The Violin Channel member, Jeremy Fay from the United States was keen to know: “What are the advantages and considerations when teaching a student as part of a team?”
We threw Jeremy's question over to Juilliard School viola pedagogue, Professor Hsin-Yun Huang - who teaches a studio of 25 students at the New York conservatory in partnership with Professors Heidi Castleman, Steven Tenenbom and Misha Amory.
The art of teaching lies in not only a teacher’s expertise and experience, but also in that unique chemistry between the mentor and the student. There is not a single day when I don’t feel extraordinary gratitude towards the teachers of my past who have been more than generous. Those teachers included my own father, Felix Chen (ex-principal conductor at the Taipei City Symphony), David Takeno, Peter Norris, Yehudi Menuhin, Michael Tree and Samuel Rhodes.
At the Juilliard School I now work within the ACHT Studio, which comprises about 25 students this year. It is the brainchild of the legendary viola pedagogue Heidi Castleman. When she was asked to join the Juilliard faculty back in the 90’s, she was still living in Florida, and as a commuting teacher she asked Brentano String Quartet violist Misha Amory to share the studio with her. The studio grew quickly and soon Mr. Steven Tenenbom and myself were also partnering with Ms. Castleman. We each have our own students as well as having the privilege of partnering with each other.
Working with Ms. Castleman is an incredible honor. She is not only one of the wisest and most patient people, but her forward thinking and vision has built a much-needed community for our viola students within the larger Juilliard community. One of the many pros of team teaching is that during the valuable hours of Studio Class each week the students are invited to perform in a safe environment and the teachers take turns working with each other's students. This allows the most incredible learning experience for everyone. Instead of isolated studio teaching, teachers now have a peer group and can benefit richer contemplation from more than one minds. The ACHT Studio is a big viola family that is defined by every one of its violists.
Currently I have three separate team-teaching arrangements, each with a different combination and environment. I find the success rate is largely dependent on two factors -- healthy and active communication between the teachers, and the willingness for the student herself to be the leader in planning. The teaching can be organized in many ways. One teacher can focus more on technique, while leaving the other to spearhead repertoire; alternatively, we can plan to keep repertoire somewhat separate between the teachers during the student's early learning stages. This is all to ensure that everyone can work most efficiently, rather than getting conflicting opinions. The age of the student also matters. In general the more mature students seem more able to thrive on two mentors. However I find it important never to take anything for granted. When it comes to talented creative minds, one glove definitely doesn’t fit all hands, which just underscores the importance of the teacher dialogue. As needs change, the system needs to adapt in order to keep giving the greatest benefit.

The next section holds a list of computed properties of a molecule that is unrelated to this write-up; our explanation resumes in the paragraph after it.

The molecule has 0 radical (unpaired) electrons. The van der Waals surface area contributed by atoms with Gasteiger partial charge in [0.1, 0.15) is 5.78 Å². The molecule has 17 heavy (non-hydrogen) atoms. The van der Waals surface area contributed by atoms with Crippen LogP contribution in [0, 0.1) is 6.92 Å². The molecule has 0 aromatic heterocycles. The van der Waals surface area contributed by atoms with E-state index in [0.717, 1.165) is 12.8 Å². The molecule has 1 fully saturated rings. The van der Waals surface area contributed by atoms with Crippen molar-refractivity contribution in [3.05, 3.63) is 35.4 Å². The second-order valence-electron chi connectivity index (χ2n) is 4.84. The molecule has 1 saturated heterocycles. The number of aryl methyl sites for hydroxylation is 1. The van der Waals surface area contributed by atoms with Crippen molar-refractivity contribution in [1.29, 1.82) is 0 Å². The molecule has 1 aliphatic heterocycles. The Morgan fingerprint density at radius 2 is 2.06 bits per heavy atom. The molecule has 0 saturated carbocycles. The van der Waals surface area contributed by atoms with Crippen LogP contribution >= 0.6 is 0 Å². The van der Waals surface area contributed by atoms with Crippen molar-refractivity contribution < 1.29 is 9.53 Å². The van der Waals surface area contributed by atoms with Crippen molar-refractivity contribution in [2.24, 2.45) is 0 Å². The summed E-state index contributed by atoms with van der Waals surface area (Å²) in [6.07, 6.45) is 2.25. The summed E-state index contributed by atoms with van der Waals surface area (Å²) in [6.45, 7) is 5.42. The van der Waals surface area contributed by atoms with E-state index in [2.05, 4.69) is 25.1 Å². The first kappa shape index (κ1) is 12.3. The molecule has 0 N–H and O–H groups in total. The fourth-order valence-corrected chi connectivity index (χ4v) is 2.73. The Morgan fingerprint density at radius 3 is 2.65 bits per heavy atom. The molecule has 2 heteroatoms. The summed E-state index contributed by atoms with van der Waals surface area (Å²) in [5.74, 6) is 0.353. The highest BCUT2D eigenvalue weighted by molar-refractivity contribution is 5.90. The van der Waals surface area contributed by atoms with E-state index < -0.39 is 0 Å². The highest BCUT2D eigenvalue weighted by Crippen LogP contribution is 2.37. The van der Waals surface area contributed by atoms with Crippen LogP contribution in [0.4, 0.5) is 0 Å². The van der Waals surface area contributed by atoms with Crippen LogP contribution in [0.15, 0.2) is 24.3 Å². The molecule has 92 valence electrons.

Perhaps the bigger message I hope to share is that finding and working with a mentor should not be like shopping. The most successful relationships depend on unconditional love and trust between the students and the teacher. I hope that I am a good judge in suggesting when a student should have one mentor vs. if they are more likely to thrive under team teaching. In return, I hope the students also trust that their arrangement is the best for them at that particular time. There should never be an assumption that two teachers are better than one. Thank you for reading.
A graduate of The Juilliard School and the Curtis Institute of Music, Hsin-Yun Huang is a former 1st prize winner at the Lionel Tertis International Viola Competition and the ARD International Music Competition | She currently serves teaching professorships on faculty at The Juilliard School and the Curtis Institute of Music
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